Teacher Apologizes For Telling Students To Write ‘Funny’ Captions On Slavery Pictures

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An unidentified teacher at John W. Dodd Middle School in Freeport, Long Island has apologized for telling students in her class “make it funny” and “don’t bore me” when assigning them to write captions for photos of former slaves after the CIvil War. 

The grandmother of a student at the school shared images of the assignment in a post on Facebook which has been shared almost 2,000 times. 

Some of the “funny” captions included “Black girl magic” and “Getting that money” beneath images of the sharecroppers in cotton fields.

The superintendent of Freeport Public Schools, Dr. Kishore Kuncham, said the teacher’s assignment was “an insensitive trivialization” and “poorly conceived.” 

In a statement Tuesday, Kunchman said the district opened an investigation after parents who were upset about the assignment contacted the middle school’s principal. The teacher was placed on administrative duty while the investigation was conducted, he said.

“Let me be perfectly clear: Our investigation has determined that this lesson was poorly conceived and executed,” Kuncham said in his statement. “The teacher instructed three separate classes of students to develop captions for photos of post-war sharecroppers.”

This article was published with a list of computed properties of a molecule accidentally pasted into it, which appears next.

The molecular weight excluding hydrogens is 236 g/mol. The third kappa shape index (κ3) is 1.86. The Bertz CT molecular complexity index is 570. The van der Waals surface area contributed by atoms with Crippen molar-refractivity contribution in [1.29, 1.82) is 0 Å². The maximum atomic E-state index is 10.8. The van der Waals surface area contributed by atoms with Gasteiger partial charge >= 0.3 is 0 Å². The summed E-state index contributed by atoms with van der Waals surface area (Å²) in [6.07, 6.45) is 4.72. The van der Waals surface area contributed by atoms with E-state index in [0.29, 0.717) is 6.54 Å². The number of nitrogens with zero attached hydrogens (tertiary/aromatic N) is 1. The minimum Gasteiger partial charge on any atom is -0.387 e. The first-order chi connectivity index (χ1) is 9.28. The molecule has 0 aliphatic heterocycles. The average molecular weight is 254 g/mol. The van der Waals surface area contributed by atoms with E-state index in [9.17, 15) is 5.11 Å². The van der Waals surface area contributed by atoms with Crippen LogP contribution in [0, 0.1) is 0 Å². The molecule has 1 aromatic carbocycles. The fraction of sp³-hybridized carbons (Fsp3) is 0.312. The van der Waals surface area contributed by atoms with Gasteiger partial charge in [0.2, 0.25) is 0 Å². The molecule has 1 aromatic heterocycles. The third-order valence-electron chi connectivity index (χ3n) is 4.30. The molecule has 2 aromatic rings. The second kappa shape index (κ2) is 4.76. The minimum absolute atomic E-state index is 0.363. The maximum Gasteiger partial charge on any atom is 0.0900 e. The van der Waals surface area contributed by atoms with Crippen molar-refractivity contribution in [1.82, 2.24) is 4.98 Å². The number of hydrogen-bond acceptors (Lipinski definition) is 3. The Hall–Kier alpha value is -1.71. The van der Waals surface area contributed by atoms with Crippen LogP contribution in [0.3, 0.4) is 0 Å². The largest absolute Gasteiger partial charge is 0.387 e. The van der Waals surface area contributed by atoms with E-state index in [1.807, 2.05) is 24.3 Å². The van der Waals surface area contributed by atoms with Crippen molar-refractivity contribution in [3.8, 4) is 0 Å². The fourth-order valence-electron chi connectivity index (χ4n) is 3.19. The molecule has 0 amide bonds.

“Aside from the fact that this is a poor lesson, it is an insensitive trivialization of a deeply painful era for African Americans in this country, and it is unacceptable,” he said.

The superintendent’s statement included an apology from the teacher:

“It is with the deepest sense of respect that I apologize to the students, families and larger Freeport community for my insensitive words and actions last week,” the teacher said. “As a teacher and fellow member of this school community, it is my responsibility to exercise the highest degree of care and thought in all of my student and staff interactions.

“I failed to do so last week, and I fully accept that I must work hard to rebuild trust from my students, colleagues and the community.”



First appeared on Black Main Street

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